Apple has made it prohibitive to jailbreak iOS, which allows you to install whatever software you want on the usually locked-down devices. But on Saturday, the Unc0ver jail-breaking team released a tool that will jail-break all iOS versions from 11 to 13.5.

Unc0ver says its jailbreak, which can be activated using AltStore and Cydia 's long-term jailbreaking tools, is secure and does not drain battery life or prohibit Apple apps such as iCloud, Apple Pay or iMessage from being used. And the community argues that it maintains data privacy for Apple users and does not compromise the security of the iOS sandbox, which keeps programs running separately so they can't access data they shouldn't.

"This jailbreak essentially just introduces exceptions to the current rules," the lead developer of Unc0ver, who goes by Pwn20wnd, told WIRED. "It just helps you to read new jailbreak files and filesystem sections that don't contain user data."

Early public reactions to the jailbreak suggest that it works as expected, including from researchers who tested it before its publication. But the group has not yet had time to thoroughly evaluate the arguments of the jailbreak or Unc0ver regarding its security safeguards. And the method is not open source, meaning that it would be harder to study.

iOS's jail-breaking heyday effectively ended with the introduction of iOS 9 in 2015; that's when Apple launched a new kernel protection feature called Rootless and other iOS safeguard initiatives. Yet the group began storming back in the last year. Apple mistakenly reintroduced a previously patched bug in iOS 12.4 in August that gave enthusiasts a few days of jailbreaking before the fix was reset. A researcher then published details of an unpatchable Apple hardware flaw in September that could be exploited to jailbreak virtually any type of Apple mobile device released between 2011 and 2017, including iPhones , iPads, Apple Watches, Apple TV's. The release, known as checkm8, marked a turning point, as it provided unparalleled open access to a wide population of Apple mobile devices. But checkm8 hasn't spread to Apple devices launched after 2017.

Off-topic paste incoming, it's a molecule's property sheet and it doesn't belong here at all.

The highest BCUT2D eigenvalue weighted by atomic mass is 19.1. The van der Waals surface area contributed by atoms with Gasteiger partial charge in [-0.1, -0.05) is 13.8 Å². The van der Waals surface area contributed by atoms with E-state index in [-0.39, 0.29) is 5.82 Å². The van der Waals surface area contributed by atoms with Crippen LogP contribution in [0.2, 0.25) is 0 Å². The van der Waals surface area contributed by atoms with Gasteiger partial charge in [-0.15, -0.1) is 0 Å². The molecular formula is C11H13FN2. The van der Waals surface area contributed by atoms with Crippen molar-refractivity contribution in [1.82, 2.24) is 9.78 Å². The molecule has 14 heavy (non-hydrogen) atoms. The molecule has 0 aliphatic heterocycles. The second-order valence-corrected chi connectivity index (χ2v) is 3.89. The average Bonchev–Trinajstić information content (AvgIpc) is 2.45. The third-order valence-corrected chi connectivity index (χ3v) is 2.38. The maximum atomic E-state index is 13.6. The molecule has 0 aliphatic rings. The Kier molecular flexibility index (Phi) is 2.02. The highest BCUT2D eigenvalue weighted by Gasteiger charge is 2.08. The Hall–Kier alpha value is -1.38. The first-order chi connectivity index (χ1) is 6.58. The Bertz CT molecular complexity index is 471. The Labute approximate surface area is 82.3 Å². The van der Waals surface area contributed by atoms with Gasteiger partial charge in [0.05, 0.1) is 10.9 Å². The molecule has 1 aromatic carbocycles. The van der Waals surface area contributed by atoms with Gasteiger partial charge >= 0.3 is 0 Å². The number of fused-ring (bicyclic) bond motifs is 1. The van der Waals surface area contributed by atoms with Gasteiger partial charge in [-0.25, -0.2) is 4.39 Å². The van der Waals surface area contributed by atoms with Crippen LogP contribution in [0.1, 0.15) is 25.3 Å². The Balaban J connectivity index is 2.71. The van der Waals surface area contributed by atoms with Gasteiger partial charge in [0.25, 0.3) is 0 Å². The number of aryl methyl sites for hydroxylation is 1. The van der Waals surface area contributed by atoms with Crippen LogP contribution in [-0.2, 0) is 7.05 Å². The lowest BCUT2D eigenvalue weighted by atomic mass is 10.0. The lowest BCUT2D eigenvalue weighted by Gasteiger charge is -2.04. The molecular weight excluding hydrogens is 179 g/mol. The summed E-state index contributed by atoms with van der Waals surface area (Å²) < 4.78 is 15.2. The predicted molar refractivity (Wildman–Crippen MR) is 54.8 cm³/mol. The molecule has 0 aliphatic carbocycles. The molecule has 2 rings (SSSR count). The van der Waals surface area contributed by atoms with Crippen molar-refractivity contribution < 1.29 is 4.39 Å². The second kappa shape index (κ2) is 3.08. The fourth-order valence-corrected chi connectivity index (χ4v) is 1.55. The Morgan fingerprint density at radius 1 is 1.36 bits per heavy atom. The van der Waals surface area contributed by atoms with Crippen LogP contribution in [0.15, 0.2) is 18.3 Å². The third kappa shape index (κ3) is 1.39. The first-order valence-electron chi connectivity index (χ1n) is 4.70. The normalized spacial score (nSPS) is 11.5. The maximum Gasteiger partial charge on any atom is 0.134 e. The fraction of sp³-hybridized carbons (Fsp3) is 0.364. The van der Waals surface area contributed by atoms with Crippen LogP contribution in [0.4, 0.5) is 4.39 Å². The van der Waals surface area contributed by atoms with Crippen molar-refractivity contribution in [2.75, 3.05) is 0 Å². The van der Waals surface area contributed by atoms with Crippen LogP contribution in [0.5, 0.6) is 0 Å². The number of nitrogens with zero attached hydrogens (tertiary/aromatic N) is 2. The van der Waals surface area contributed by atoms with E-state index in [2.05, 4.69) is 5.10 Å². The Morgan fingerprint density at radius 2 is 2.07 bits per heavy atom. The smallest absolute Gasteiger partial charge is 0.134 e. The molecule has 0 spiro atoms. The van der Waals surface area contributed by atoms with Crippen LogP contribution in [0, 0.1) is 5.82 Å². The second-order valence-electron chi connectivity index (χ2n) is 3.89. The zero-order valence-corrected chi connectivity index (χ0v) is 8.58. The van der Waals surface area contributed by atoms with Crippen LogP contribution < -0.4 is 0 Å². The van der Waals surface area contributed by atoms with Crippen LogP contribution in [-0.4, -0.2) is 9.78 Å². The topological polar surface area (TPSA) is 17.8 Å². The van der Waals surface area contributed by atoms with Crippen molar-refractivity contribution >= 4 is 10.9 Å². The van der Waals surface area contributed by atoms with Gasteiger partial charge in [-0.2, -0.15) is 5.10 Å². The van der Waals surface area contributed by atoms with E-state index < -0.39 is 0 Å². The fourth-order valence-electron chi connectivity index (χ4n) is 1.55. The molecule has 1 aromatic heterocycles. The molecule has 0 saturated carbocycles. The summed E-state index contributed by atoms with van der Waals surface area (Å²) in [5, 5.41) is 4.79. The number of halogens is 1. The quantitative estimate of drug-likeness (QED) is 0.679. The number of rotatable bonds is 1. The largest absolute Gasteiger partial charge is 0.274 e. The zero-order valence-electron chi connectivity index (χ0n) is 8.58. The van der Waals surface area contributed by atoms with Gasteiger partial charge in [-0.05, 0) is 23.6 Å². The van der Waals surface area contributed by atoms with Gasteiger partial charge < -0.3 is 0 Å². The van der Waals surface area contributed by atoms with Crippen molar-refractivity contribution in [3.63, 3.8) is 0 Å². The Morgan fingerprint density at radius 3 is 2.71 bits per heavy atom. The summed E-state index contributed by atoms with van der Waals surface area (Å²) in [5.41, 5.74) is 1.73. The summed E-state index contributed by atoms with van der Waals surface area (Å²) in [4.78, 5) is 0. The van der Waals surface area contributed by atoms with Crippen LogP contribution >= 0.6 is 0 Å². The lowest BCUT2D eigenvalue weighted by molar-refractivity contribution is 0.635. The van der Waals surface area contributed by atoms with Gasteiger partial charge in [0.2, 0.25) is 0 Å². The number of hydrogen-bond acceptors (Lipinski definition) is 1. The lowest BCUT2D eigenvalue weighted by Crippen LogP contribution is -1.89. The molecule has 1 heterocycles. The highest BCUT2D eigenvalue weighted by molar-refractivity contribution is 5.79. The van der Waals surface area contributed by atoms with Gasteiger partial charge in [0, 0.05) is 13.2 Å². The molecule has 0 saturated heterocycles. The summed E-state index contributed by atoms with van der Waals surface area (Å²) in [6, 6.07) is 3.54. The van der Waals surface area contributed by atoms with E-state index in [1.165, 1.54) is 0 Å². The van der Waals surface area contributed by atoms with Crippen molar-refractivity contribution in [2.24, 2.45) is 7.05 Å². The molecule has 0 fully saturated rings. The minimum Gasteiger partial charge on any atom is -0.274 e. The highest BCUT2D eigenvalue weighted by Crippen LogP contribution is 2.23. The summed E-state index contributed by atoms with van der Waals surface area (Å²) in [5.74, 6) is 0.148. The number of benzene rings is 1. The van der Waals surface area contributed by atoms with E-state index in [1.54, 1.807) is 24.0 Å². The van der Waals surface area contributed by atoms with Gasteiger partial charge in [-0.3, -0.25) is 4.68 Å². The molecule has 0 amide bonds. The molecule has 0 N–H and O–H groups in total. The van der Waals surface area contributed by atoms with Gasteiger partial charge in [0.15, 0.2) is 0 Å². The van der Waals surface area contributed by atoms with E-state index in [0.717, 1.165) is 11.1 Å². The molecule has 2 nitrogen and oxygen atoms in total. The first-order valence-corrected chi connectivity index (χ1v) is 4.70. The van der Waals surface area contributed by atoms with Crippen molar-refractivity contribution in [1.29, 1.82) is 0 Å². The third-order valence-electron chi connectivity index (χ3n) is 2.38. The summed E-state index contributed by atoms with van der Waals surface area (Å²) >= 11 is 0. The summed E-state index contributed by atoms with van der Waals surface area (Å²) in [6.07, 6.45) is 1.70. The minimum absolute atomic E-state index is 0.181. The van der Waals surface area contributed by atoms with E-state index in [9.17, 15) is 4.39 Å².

Today's Unc0ver jailbreak is the first in years to be built on a so-called zero day vulnerability. This means that Unc0ver has not announced its results to Apple beforehand, and that there will be no patch arriving in the next few days that will stop the jailbreak. The error is in the kernel of iOS, the software at the very heart of an operating system. Both Pwn20wnd and independent iOS security researchers predict that it will take Apple to prepare a fix for a minimum of two to three weeks, unless they have discovered the bug independently and are patching it. Apple did not return a WIRED request for comment.

"I'm just personally excited to see a no-bullshit jailbreak dropped for the latest iOS," says Will Strafach, a longstanding iOS jailbreaker and the guardian firewall app creator for iOS. "It is really in line with the spirit of the early jailbreak."

While attackers may use jailbreaking to compromise devices as it often opens the door to more types of malware being installed, the research community generally supports the practice. Jailbreaks make it easier to remove restrictive protections from Apple, analyze how iOS conducts, and prove potential weaknesses and flaws. Security researchers focused on Apple and iOS have been caught up in an increasingly heated battle over the tradeoffs of Apple's stringent security defenses. Researcher says these defenses can make fundamental security assessments — like whether malware has compromised an iOS device — harder to execute. Last year, Apple sued security company Corellium for creating an iOS emulator that researchers could use to test the operating system.